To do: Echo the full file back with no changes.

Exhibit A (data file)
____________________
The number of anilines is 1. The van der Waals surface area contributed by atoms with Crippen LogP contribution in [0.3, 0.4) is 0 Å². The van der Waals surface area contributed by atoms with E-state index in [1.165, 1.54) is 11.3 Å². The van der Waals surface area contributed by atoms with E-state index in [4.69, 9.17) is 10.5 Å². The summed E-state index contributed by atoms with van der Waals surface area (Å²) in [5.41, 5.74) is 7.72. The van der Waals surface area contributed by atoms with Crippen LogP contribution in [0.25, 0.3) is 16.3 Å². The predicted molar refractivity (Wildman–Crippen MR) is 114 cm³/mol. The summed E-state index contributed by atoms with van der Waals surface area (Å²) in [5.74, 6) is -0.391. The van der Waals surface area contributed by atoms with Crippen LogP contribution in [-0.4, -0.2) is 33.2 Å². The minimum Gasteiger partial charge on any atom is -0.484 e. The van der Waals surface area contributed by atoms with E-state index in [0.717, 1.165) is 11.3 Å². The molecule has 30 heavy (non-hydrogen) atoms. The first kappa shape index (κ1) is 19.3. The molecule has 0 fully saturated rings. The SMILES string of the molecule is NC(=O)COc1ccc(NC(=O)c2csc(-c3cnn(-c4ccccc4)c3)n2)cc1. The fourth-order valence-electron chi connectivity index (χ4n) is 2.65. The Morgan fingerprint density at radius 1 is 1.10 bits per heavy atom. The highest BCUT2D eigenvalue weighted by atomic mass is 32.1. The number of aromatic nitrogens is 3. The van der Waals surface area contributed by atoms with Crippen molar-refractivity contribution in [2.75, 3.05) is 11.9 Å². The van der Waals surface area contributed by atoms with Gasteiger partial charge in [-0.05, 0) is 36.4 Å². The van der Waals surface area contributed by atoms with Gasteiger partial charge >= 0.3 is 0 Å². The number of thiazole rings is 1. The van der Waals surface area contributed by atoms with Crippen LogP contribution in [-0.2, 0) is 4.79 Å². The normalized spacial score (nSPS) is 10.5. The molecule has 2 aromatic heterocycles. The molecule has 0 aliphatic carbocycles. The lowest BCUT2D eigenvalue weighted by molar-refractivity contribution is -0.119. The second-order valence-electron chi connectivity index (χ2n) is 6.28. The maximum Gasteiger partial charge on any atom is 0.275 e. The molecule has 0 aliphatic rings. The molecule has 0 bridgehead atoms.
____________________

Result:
The number of anilines is 1. The van der Waals surface area contributed by atoms with Crippen LogP contribution in [0.3, 0.4) is 0 Å². The van der Waals surface area contributed by atoms with E-state index in [1.165, 1.54) is 11.3 Å². The van der Waals surface area contributed by atoms with E-state index in [4.69, 9.17) is 10.5 Å². The summed E-state index contributed by atoms with van der Waals surface area (Å²) in [5.41, 5.74) is 7.72. The van der Waals surface area contributed by atoms with Crippen LogP contribution in [0.25, 0.3) is 16.3 Å². The predicted molar refractivity (Wildman–Crippen MR) is 114 cm³/mol. The summed E-state index contributed by atoms with van der Waals surface area (Å²) in [5.74, 6) is -0.391. The van der Waals surface area contributed by atoms with Crippen LogP contribution in [-0.4, -0.2) is 33.2 Å². The minimum Gasteiger partial charge on any atom is -0.484 e. The van der Waals surface area contributed by atoms with E-state index in [0.717, 1.165) is 11.3 Å². The molecule has 30 heavy (non-hydrogen) atoms. The first kappa shape index (κ1) is 19.3. The molecule has 0 fully saturated rings. The SMILES string of the molecule is NC(=O)COc1ccc(NC(=O)c2csc(-c3cnn(-c4ccccc4)c3)n2)cc1. The fourth-order valence-electron chi connectivity index (χ4n) is 2.65. The Morgan fingerprint density at radius 1 is 1.10 bits per heavy atom. The highest BCUT2D eigenvalue weighted by atomic mass is 32.1. The number of aromatic nitrogens is 3. The van der Waals surface area contributed by atoms with Crippen molar-refractivity contribution in [2.75, 3.05) is 11.9 Å². The van der Waals surface area contributed by atoms with Gasteiger partial charge in [-0.05, 0) is 36.4 Å². The van der Waals surface area contributed by atoms with Gasteiger partial charge >= 0.3 is 0 Å². The number of thiazole rings is 1. The van der Waals surface area contributed by atoms with Crippen LogP contribution in [-0.2, 0) is 4.79 Å². The normalized spacial score (nSPS) is 10.5. The molecule has 2 aromatic heterocycles. The molecule has 0 aliphatic carbocycles. The lowest BCUT2D eigenvalue weighted by molar-refractivity contribution is -0.119. The second-order valence-electron chi connectivity index (χ2n) is 6.28. The maximum Gasteiger partial charge on any atom is 0.275 e. The molecule has 0 aliphatic rings. The molecule has 0 bridgehead atoms.